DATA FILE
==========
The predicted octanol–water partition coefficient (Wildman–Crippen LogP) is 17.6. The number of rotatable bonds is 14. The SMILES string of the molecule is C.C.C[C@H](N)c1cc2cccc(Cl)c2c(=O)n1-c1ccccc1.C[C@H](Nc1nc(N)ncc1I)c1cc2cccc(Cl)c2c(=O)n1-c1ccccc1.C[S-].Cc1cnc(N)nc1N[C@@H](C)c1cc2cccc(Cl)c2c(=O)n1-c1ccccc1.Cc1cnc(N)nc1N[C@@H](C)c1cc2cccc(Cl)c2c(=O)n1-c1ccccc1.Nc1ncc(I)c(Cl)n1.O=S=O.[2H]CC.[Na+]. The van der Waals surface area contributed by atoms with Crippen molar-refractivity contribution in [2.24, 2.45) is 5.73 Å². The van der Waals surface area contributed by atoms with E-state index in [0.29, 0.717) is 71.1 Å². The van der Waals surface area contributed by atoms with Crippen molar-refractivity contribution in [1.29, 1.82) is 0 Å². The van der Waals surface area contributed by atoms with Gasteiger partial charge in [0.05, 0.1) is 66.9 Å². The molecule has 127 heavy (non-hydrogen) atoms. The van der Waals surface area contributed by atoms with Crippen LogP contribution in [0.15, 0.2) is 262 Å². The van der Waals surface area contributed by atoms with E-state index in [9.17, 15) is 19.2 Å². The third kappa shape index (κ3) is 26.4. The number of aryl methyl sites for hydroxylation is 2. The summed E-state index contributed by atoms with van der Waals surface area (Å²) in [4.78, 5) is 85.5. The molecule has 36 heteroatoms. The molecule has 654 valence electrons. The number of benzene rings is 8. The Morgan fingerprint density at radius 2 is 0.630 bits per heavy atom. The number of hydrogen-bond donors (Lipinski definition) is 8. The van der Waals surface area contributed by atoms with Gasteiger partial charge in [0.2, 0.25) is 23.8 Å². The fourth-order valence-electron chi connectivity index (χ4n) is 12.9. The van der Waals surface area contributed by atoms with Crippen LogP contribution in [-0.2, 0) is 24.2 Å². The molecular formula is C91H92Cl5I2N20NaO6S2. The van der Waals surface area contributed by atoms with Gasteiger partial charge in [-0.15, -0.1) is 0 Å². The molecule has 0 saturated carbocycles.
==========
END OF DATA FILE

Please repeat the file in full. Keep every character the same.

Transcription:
The predicted octanol–water partition coefficient (Wildman–Crippen LogP) is 17.6. The number of rotatable bonds is 14. The SMILES string of the molecule is C.C.C[C@H](N)c1cc2cccc(Cl)c2c(=O)n1-c1ccccc1.C[C@H](Nc1nc(N)ncc1I)c1cc2cccc(Cl)c2c(=O)n1-c1ccccc1.C[S-].Cc1cnc(N)nc1N[C@@H](C)c1cc2cccc(Cl)c2c(=O)n1-c1ccccc1.Cc1cnc(N)nc1N[C@@H](C)c1cc2cccc(Cl)c2c(=O)n1-c1ccccc1.Nc1ncc(I)c(Cl)n1.O=S=O.[2H]CC.[Na+]. The van der Waals surface area contributed by atoms with Crippen molar-refractivity contribution in [2.24, 2.45) is 5.73 Å². The van der Waals surface area contributed by atoms with E-state index in [0.29, 0.717) is 71.1 Å². The van der Waals surface area contributed by atoms with Crippen molar-refractivity contribution in [1.29, 1.82) is 0 Å². The van der Waals surface area contributed by atoms with Gasteiger partial charge in [0.05, 0.1) is 66.9 Å². The molecule has 127 heavy (non-hydrogen) atoms. The van der Waals surface area contributed by atoms with Crippen LogP contribution in [0.15, 0.2) is 262 Å². The van der Waals surface area contributed by atoms with E-state index in [9.17, 15) is 19.2 Å². The third kappa shape index (κ3) is 26.4. The number of aryl methyl sites for hydroxylation is 2. The summed E-state index contributed by atoms with van der Waals surface area (Å²) in [4.78, 5) is 85.5. The molecule has 36 heteroatoms. The molecule has 654 valence electrons. The number of benzene rings is 8. The Morgan fingerprint density at radius 2 is 0.630 bits per heavy atom. The number of hydrogen-bond donors (Lipinski definition) is 8. The van der Waals surface area contributed by atoms with Gasteiger partial charge in [0.2, 0.25) is 23.8 Å². The fourth-order valence-electron chi connectivity index (χ4n) is 12.9. The van der Waals surface area contributed by atoms with Crippen LogP contribution in [-0.2, 0) is 24.2 Å². The molecular formula is C91H92Cl5I2N20NaO6S2. The van der Waals surface area contributed by atoms with Gasteiger partial charge in [-0.15, -0.1) is 0 Å². The molecule has 0 saturated carbocycles.